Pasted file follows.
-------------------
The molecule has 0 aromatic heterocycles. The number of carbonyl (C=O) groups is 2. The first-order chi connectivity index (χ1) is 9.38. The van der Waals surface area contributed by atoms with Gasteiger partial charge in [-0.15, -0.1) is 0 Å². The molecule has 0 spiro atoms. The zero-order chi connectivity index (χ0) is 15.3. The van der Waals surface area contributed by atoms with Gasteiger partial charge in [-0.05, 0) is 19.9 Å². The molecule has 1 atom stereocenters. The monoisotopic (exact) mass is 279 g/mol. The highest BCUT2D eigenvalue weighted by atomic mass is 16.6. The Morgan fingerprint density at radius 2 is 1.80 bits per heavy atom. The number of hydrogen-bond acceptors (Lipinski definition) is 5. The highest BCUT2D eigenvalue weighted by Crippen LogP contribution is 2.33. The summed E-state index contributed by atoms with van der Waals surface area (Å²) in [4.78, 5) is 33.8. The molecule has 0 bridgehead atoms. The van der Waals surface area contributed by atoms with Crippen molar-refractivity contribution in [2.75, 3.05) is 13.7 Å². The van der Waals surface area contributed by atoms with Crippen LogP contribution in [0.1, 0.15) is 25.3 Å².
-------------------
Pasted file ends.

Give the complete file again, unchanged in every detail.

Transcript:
The molecule has 0 aromatic heterocycles. The number of carbonyl (C=O) groups is 2. The first-order chi connectivity index (χ1) is 9.38. The van der Waals surface area contributed by atoms with Gasteiger partial charge in [-0.15, -0.1) is 0 Å². The molecule has 0 spiro atoms. The zero-order chi connectivity index (χ0) is 15.3. The van der Waals surface area contributed by atoms with Gasteiger partial charge in [-0.05, 0) is 19.9 Å². The molecule has 1 atom stereocenters. The monoisotopic (exact) mass is 279 g/mol. The highest BCUT2D eigenvalue weighted by atomic mass is 16.6. The Morgan fingerprint density at radius 2 is 1.80 bits per heavy atom. The number of hydrogen-bond acceptors (Lipinski definition) is 5. The highest BCUT2D eigenvalue weighted by Crippen LogP contribution is 2.33. The summed E-state index contributed by atoms with van der Waals surface area (Å²) in [4.78, 5) is 33.8. The molecule has 0 bridgehead atoms. The van der Waals surface area contributed by atoms with Crippen molar-refractivity contribution in [2.75, 3.05) is 13.7 Å². The van der Waals surface area contributed by atoms with Crippen LogP contribution in [0.1, 0.15) is 25.3 Å².